Initially, the failure of Defendant to respond to the Complaint demonstrates that the default was willful. See, e.g., Allstate Ins. Co. v. Abramov, No. 16-cv-1465, 2020 WL 1172697, at *4 (E.D.N.Y. Feb. 21, 2020). There was sufficient notice of the litigation because Peruggia was properly served with a summons and the Complaint. See Summons Issued to John T. Peruggia, DE [10]. The motion for default judgment was served via mail in accordance with Local Rule 55.2. See Certificate of Service, DE [56].

Further, "the Court is unable to determine whether . . . Defendant[] ha[s] a meritorious defense to Plaintiff's allegations because [he has] presented no such defense to the Court." Allstate, 2020 WL 1172697, at *5 (quoting Indymac Bank, F.S.B. v. Nat'l Settlement Agency, Inc., 2007 WL 4468652, at *1 (S.D.N.Y. Dec. 20, 2007)).

Finally, Plaintiff would be prejudiced if the motion for default is denied. "[T]here are no additional steps available to secure relief in this Court." Allstate, 2020 WL 1172697, at *5; see Sola Franchise Corp. v. Solo Salon Studios, Inc., 2015 WL 1299259, at *15 ("Without the entry of a default judgment, Plaintiffs would be unable to recover for the claims adequately set forth in the Complaint."). All three factors weigh in favor of an entry of default judgment against Peruggia.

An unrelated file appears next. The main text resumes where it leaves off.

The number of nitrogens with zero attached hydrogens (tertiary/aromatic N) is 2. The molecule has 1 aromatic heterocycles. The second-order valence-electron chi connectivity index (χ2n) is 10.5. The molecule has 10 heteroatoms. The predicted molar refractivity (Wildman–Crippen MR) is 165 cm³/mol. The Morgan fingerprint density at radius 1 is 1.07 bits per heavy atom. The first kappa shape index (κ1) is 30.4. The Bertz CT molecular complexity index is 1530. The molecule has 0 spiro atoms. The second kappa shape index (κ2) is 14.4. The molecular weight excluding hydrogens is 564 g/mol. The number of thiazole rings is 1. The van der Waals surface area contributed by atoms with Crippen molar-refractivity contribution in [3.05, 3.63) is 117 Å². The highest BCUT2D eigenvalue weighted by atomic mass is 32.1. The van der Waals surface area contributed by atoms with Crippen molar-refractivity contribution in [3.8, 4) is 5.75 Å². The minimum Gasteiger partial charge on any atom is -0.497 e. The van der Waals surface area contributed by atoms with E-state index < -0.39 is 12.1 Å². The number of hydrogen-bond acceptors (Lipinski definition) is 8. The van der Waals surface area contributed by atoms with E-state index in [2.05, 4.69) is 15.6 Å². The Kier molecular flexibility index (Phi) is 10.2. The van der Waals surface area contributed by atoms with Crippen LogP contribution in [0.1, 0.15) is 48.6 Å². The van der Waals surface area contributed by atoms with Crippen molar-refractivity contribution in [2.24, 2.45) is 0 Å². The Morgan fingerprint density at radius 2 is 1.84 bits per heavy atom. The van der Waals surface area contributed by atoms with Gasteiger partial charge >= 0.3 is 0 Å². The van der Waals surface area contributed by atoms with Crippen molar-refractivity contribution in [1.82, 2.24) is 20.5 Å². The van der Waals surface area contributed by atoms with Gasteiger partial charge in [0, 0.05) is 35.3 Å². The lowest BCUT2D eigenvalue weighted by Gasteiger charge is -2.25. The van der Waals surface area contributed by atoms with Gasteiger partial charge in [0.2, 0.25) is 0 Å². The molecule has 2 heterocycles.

A. Liability

Having established that a default judgment may be appropriate, the Court must determine whether the facts alleged in the Complaint are sufficient to establish liability. See Au Bon Pain Corp. v. Artect, Inc., 653 F.2d 61, 65 (2d Cir. 1981); Gov't Emps. Ins. Co. v. Spectrum Neurology Grp., LLC, No. 14-cv-5277, 2016 WL 11395017, at *2 (E.D.N.Y. Feb. 17, 2016).

The Insurance Policy issued to Defendant contains a Watercraft Exclusion. This exclusion states that any claim involving "bodily injury" arising out of the ownership, maintenance, use, loading or unloading of an "excluded watercraft" is excluded from coverage. See Exhibit A - Policy, DE [54-4]. An "excluded watercraft" is one that is "principally designed to be propelled by engine power . . . owned by . . . an 'insured.'" See id. The sworn declaration of Officer Justin Dzakonski, the police officer who investigated the boating accident at issue, established that the Peruggia Boat was propelled by engine power. See Declaration of Officer Justin Dzakonski, DE [54-1]. Courts have routinely upheld the application of watercraft exclusions in cases where it "clearly and unambiguously excludes coverage." Nautilus Ins. Co. v. 93 Lounge, Inc., No. 14-cv-1029, 2017 WL 1207528, at *7 (E.D.N.Y. Mar. 31, 2017); see generally Allstate Vehicle & Property Ins. Co. v. Scott, No. 18-cv-1461, 2020 WL 1557395, at *4 (N.D.N.Y. Mar. 31, 2020). Defendant's insurance claim arises from the use and operation of the boat, an excluded watercraft, and is therefore not entitled to coverage under the Insurance Policy.

B. Remedies